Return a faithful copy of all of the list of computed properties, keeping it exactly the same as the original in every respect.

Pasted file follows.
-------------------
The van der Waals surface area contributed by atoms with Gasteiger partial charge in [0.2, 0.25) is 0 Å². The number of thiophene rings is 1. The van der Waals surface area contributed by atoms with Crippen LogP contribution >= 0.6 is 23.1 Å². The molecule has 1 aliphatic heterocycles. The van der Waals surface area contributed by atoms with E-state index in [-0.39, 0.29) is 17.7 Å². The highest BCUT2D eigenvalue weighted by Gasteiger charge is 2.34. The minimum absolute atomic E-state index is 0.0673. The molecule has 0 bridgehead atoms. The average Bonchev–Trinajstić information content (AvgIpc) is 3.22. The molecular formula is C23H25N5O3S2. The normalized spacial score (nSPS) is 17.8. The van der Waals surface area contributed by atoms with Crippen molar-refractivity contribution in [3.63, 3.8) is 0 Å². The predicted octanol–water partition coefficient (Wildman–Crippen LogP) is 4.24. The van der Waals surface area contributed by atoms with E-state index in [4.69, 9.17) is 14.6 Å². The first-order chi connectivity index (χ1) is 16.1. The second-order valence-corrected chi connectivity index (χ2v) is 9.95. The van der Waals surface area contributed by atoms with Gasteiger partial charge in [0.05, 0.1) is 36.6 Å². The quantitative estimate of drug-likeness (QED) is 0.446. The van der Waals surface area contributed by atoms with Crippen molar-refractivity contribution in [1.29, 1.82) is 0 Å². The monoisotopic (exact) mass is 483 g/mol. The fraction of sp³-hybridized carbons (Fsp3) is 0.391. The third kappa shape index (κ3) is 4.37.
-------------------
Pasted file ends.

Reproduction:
The van der Waals surface area contributed by atoms with Gasteiger partial charge in [0.2, 0.25) is 0 Å². The number of thiophene rings is 1. The van der Waals surface area contributed by atoms with Crippen LogP contribution >= 0.6 is 23.1 Å². The molecule has 1 aliphatic heterocycles. The van der Waals surface area contributed by atoms with E-state index in [-0.39, 0.29) is 17.7 Å². The highest BCUT2D eigenvalue weighted by Gasteiger charge is 2.34. The minimum absolute atomic E-state index is 0.0673. The molecule has 0 bridgehead atoms. The average Bonchev–Trinajstić information content (AvgIpc) is 3.22. The molecular formula is C23H25N5O3S2. The normalized spacial score (nSPS) is 17.8. The van der Waals surface area contributed by atoms with Crippen molar-refractivity contribution in [3.63, 3.8) is 0 Å². The predicted octanol–water partition coefficient (Wildman–Crippen LogP) is 4.24. The van der Waals surface area contributed by atoms with E-state index in [4.69, 9.17) is 14.6 Å². The first-order chi connectivity index (χ1) is 16.1. The second-order valence-corrected chi connectivity index (χ2v) is 9.95. The van der Waals surface area contributed by atoms with Gasteiger partial charge in [0.05, 0.1) is 36.6 Å². The quantitative estimate of drug-likeness (QED) is 0.446. The van der Waals surface area contributed by atoms with Crippen molar-refractivity contribution in [1.29, 1.82) is 0 Å². The monoisotopic (exact) mass is 483 g/mol. The fraction of sp³-hybridized carbons (Fsp3) is 0.391. The third kappa shape index (κ3) is 4.37.